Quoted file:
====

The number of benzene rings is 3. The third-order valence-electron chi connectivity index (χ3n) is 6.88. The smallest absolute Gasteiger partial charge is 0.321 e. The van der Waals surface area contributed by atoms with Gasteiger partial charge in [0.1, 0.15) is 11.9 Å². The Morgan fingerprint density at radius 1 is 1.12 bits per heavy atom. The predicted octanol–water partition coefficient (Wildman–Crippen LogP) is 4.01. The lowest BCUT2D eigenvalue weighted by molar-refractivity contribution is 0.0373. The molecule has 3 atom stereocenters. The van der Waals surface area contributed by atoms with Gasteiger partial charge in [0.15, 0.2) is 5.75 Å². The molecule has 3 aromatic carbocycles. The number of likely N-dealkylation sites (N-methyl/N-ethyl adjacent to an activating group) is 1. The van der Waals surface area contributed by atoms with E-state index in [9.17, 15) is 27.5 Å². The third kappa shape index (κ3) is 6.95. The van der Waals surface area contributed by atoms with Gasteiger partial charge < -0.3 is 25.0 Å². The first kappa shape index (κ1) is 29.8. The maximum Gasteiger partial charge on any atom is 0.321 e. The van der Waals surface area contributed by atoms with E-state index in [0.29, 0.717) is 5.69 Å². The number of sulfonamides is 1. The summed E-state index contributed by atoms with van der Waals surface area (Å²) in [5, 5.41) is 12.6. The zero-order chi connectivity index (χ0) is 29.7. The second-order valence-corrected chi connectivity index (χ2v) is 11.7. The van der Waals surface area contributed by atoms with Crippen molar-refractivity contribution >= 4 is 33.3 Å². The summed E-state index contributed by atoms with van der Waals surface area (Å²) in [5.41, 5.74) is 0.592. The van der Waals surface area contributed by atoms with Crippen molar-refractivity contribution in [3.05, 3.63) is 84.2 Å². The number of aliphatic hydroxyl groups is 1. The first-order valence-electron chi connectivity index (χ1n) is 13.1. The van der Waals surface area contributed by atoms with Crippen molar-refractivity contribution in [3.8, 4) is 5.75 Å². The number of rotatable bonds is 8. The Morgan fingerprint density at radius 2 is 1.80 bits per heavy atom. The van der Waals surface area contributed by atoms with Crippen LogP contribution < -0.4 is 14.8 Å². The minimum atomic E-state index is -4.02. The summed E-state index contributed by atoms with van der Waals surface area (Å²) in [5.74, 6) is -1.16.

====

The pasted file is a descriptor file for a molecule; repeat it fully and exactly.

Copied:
The number of benzene rings is 3. The third-order valence-electron chi connectivity index (χ3n) is 6.88. The smallest absolute Gasteiger partial charge is 0.321 e. The van der Waals surface area contributed by atoms with Gasteiger partial charge in [0.1, 0.15) is 11.9 Å². The Morgan fingerprint density at radius 1 is 1.12 bits per heavy atom. The predicted octanol–water partition coefficient (Wildman–Crippen LogP) is 4.01. The lowest BCUT2D eigenvalue weighted by molar-refractivity contribution is 0.0373. The molecule has 3 atom stereocenters. The van der Waals surface area contributed by atoms with Gasteiger partial charge in [0.15, 0.2) is 5.75 Å². The molecule has 3 aromatic carbocycles. The number of likely N-dealkylation sites (N-methyl/N-ethyl adjacent to an activating group) is 1. The van der Waals surface area contributed by atoms with E-state index in [9.17, 15) is 27.5 Å². The third kappa shape index (κ3) is 6.95. The van der Waals surface area contributed by atoms with Gasteiger partial charge < -0.3 is 25.0 Å². The first kappa shape index (κ1) is 29.8. The maximum Gasteiger partial charge on any atom is 0.321 e. The van der Waals surface area contributed by atoms with E-state index in [0.29, 0.717) is 5.69 Å². The number of sulfonamides is 1. The summed E-state index contributed by atoms with van der Waals surface area (Å²) in [5, 5.41) is 12.6. The zero-order chi connectivity index (χ0) is 29.7. The second-order valence-corrected chi connectivity index (χ2v) is 11.7. The van der Waals surface area contributed by atoms with Crippen molar-refractivity contribution >= 4 is 33.3 Å². The summed E-state index contributed by atoms with van der Waals surface area (Å²) in [5.41, 5.74) is 0.592. The van der Waals surface area contributed by atoms with Crippen molar-refractivity contribution in [3.05, 3.63) is 84.2 Å². The number of aliphatic hydroxyl groups is 1. The first-order valence-electron chi connectivity index (χ1n) is 13.1. The van der Waals surface area contributed by atoms with Crippen molar-refractivity contribution in [3.8, 4) is 5.75 Å². The number of rotatable bonds is 8. The Morgan fingerprint density at radius 2 is 1.80 bits per heavy atom. The van der Waals surface area contributed by atoms with Crippen LogP contribution < -0.4 is 14.8 Å². The minimum atomic E-state index is -4.02. The summed E-state index contributed by atoms with van der Waals surface area (Å²) in [5.74, 6) is -1.16.